Elevated blood sugar levels cause a host of problems throughout the body, including damaging nervous tissue.
Because one of the other (numerous) concerning consequences of this condition is reduced blood flow (peripheral arterial/venous disease), the nerves in feet are especially at risk. Without receiving a steady, fresh supply of nutrients, tissues can weaken. Combine this with lowered effectiveness of the immune system and the whole situation can cause severe problems.
This highlights why it’s so important to stay vigilant with your diabetic foot care routine!
An important note about neuropathy and diabetes is that having painful symptoms may actually be better than the alternative.
When nerve damage has progressed to the point of numbness (and you cannot feel anything), you risk sustaining minor wounds that, left untreated, can continue to break down and become diabetic foot ulcers.
And that is a dangerous situation. Due to the gangrene that can set, there are cases where the best-case scenario is limb amputation. (Recurring ulceration has a higher mortality rate than even some well-known forms of cancer, such as breast, colon, and prostate cancers.)
Now, while diabetes is the leading cause of neuropathy, it isn’t the only one:
To sum it up, the NINDS list includes physical injury, vascular and blood problems, systemic autoimmune diseases, hormonal imbalances, kidney and liver disorders, poor nutrition, alcoholism, certain chemotherapy drugs, and infections. Exposure to toxins is another possible source.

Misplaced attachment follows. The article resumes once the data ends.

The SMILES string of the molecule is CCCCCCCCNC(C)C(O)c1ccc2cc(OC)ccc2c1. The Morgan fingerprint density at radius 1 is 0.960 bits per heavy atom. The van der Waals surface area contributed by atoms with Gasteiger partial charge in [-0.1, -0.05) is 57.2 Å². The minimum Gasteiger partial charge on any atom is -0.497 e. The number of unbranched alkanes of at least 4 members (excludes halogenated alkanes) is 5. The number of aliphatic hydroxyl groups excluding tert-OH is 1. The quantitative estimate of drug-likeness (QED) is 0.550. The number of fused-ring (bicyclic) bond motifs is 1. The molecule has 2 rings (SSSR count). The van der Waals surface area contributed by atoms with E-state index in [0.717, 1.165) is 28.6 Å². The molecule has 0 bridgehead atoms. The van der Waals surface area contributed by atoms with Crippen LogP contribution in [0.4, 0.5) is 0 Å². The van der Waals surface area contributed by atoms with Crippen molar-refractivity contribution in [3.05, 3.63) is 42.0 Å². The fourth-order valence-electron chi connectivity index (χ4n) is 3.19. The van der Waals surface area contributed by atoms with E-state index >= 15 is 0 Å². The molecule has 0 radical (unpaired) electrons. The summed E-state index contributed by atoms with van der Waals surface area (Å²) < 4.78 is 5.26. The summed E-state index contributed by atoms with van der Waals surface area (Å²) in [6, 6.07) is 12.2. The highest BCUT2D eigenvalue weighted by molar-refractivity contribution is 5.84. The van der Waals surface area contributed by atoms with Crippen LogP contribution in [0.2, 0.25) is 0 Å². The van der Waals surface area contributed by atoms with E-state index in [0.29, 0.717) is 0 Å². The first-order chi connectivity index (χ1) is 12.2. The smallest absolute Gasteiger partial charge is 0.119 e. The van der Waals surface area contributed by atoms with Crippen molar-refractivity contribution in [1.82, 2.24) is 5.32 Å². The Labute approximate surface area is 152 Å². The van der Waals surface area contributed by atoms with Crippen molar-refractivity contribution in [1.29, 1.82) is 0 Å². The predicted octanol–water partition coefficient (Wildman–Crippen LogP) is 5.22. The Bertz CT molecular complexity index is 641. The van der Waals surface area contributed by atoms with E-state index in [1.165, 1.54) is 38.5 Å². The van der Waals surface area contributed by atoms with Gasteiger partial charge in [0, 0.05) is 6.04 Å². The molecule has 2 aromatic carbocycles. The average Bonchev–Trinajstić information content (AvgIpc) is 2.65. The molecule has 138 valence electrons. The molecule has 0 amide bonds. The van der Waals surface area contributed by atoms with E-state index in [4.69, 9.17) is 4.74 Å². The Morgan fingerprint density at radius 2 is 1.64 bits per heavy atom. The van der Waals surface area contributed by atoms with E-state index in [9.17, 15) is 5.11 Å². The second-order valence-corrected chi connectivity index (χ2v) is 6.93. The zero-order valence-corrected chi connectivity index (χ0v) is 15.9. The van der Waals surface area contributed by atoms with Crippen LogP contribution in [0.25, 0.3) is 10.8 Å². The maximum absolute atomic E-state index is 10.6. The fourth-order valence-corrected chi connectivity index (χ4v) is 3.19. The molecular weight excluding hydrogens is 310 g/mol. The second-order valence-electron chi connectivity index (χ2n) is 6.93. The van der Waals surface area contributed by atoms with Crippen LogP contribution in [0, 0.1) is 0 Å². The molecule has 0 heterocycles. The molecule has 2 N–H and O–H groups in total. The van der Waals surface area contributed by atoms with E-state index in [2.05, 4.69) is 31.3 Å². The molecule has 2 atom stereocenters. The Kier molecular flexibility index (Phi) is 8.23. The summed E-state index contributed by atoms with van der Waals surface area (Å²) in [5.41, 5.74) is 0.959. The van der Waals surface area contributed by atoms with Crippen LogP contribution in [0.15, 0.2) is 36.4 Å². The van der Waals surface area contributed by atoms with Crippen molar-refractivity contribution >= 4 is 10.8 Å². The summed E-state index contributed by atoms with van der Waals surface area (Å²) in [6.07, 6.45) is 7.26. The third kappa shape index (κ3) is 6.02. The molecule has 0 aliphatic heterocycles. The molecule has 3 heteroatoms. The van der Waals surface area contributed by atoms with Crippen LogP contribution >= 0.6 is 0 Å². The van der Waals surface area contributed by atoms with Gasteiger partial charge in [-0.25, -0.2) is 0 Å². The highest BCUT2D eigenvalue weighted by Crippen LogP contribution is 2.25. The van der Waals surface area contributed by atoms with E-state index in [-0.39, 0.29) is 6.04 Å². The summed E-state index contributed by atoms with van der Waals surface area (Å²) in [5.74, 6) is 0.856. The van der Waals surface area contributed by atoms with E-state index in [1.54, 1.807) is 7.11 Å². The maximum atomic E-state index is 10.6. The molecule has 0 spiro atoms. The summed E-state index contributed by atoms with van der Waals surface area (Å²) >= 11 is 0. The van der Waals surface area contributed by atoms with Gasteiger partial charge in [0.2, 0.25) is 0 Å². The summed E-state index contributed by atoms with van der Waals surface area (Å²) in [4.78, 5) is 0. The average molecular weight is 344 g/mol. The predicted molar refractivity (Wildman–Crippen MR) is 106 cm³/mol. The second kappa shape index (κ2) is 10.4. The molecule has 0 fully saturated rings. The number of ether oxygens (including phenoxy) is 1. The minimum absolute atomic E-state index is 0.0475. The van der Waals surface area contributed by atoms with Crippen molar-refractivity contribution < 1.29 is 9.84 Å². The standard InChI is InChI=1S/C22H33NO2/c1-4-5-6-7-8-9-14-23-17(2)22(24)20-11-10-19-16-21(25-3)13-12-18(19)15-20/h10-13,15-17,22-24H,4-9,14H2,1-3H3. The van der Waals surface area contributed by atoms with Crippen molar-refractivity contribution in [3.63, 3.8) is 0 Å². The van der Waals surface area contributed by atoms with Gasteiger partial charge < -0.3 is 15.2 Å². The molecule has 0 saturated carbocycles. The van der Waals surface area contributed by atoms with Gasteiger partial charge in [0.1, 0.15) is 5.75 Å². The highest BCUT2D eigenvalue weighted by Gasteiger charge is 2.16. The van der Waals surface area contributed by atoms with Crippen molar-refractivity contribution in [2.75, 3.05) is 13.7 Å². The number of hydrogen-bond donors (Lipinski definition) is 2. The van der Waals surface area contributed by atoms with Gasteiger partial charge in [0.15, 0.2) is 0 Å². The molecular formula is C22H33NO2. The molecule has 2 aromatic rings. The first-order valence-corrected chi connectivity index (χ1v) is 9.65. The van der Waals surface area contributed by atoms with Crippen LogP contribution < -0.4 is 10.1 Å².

How can we help you overcome neuropathic pain?
If you suffer from any kind of foot or ankle pain, Burlington County Foot & Ankle Associates is here for you.
We can create a treatment plan to address your nerve pain. The specifics of this will depend on your particular situation, as you might expect.
One potential nerve pain treatment option patients are often interested in learning more about is our laser therapy.
Specifically, we offer Multiwave Locked System (MLS) laser therapy.
This kind of therapeutic laser both enhances the body’s natural healing processes and improves blood flow. That means—no matter if diabetes is in the picture or not—your tissues (including nerves) can heal more quickly.
In particular, improved blood flow can slow neuropathic progression, which keeps your nerves healthier for longer periods of time.
Don’t suffer from foot nerve pain any longer! Come see us for treatment!
At our practice, our goal is to keep you walking – something you may find challenging when you have nerve pain. Fortunately, we have the experience, skill, and tools to help you get the relief you need.
For nerve pain, we’ll start by providing you with a proper diagnosis and identify the root cause of the problem. From there, we use the information to determine an appropriate treatment plan.
As noted, something that helps separate Burlington County Foot & Ankle Associates is our laser therapy. You can’t find that at all podiatrists, but we’re proud to offer it as an option for you.
If you’d like to learn more about us or you’re ready to schedule an appointment, check out this page for our office hours, address, and directions.